How to Read Like a Political Scientist Examples

Topics: Democracy, Voting, Rhetoric Pages: 3 (469 words) Published: October 9, 2012
I have written up my own "how to read like a POLS" (hereafter referred to as HTRPS) summaries for Mueller and Loeb.  I won't do this for all of the response papers, but I wanted you to have an opportunity to compare your own summaries to the ones I drew up.  Please note that you will not always find exactly the same things in your own HTRPS summary and in someone else's, and this isn't necessarily a bad thing.  But, you'll want to get to the point where you've practiced enough and the main points (argument, logic, evidence, policy recommendation) jump out at you, so comparing summaries can help in that regard.  Here are mine: Mueller, “Democracy’s Romantic Myths” (HTRPS summary)


Argument:  Scholars and others who are interested in democracy and its quality have worried too much about apathy of the public, political inequality, and low levels of participation. Democracies still are more representative than other types of regimes even in the presence of these less-than-ideal conditions.  In fact, the more mature a democracy gets, the less engaged citizens tend to be.


Logic:  Inequality is part of democracy, as is a messy contest between special interests.  It doesn’t make sense to treat everyone as equal when comparing someone who affects many people and has a particular expertise (e.g. a major employer) to someone with little influence and expertise (an average citizen).  You also can’t get rid of special interests, because they are a natural outgrowth of democracy.  As long as the outcomes are generally representative of the needs of the whole, then democracy is functioning just fine.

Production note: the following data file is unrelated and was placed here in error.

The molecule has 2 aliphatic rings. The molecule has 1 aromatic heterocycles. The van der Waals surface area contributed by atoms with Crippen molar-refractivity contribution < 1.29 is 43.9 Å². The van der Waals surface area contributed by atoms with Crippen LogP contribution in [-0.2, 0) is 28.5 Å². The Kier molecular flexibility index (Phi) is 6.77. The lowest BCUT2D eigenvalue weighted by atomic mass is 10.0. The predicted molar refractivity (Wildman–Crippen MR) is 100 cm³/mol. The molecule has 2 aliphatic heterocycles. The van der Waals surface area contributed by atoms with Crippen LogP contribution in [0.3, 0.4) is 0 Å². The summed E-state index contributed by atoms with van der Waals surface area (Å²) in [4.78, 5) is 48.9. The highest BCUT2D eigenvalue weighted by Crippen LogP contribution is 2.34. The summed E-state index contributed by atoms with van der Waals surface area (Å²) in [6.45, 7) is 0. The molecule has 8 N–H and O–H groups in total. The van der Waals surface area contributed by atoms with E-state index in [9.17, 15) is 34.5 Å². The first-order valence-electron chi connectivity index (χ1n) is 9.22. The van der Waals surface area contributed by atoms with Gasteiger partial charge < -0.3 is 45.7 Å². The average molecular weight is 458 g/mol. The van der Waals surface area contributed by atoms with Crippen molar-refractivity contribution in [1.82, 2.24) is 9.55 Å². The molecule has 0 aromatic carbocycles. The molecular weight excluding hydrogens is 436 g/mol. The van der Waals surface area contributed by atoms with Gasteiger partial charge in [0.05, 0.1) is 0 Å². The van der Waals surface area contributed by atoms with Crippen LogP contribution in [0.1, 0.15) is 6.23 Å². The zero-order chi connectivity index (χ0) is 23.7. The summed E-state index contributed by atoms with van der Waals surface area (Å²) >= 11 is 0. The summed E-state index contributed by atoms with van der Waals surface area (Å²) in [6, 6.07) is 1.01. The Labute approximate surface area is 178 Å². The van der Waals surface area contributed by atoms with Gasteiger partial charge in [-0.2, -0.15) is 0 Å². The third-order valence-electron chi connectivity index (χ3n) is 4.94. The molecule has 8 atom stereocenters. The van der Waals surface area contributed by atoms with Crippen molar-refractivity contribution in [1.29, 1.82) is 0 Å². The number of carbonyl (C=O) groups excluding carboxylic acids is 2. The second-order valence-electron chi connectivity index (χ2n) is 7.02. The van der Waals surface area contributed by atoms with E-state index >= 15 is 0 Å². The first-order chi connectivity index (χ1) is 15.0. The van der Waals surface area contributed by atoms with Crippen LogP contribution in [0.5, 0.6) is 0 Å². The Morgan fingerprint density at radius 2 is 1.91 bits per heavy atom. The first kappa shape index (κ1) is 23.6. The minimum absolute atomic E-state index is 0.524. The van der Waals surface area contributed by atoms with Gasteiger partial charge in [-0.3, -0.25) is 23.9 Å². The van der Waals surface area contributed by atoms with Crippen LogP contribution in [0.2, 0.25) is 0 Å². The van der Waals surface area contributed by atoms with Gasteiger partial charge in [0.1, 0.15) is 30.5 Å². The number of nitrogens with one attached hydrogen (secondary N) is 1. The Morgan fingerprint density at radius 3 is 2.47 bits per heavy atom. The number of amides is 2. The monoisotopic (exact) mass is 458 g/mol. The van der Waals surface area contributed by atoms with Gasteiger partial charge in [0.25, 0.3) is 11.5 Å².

Political inequality:  research on factors that determine political effectiveness Participation: statistics on national vote totals, mayor of Rochester, vote for Clinton Enlightened voters: evidence that most Americans don’t know basic facts about composition of Congress, the Constitution, etc.


Policy Prescription:  Stop freaking out...
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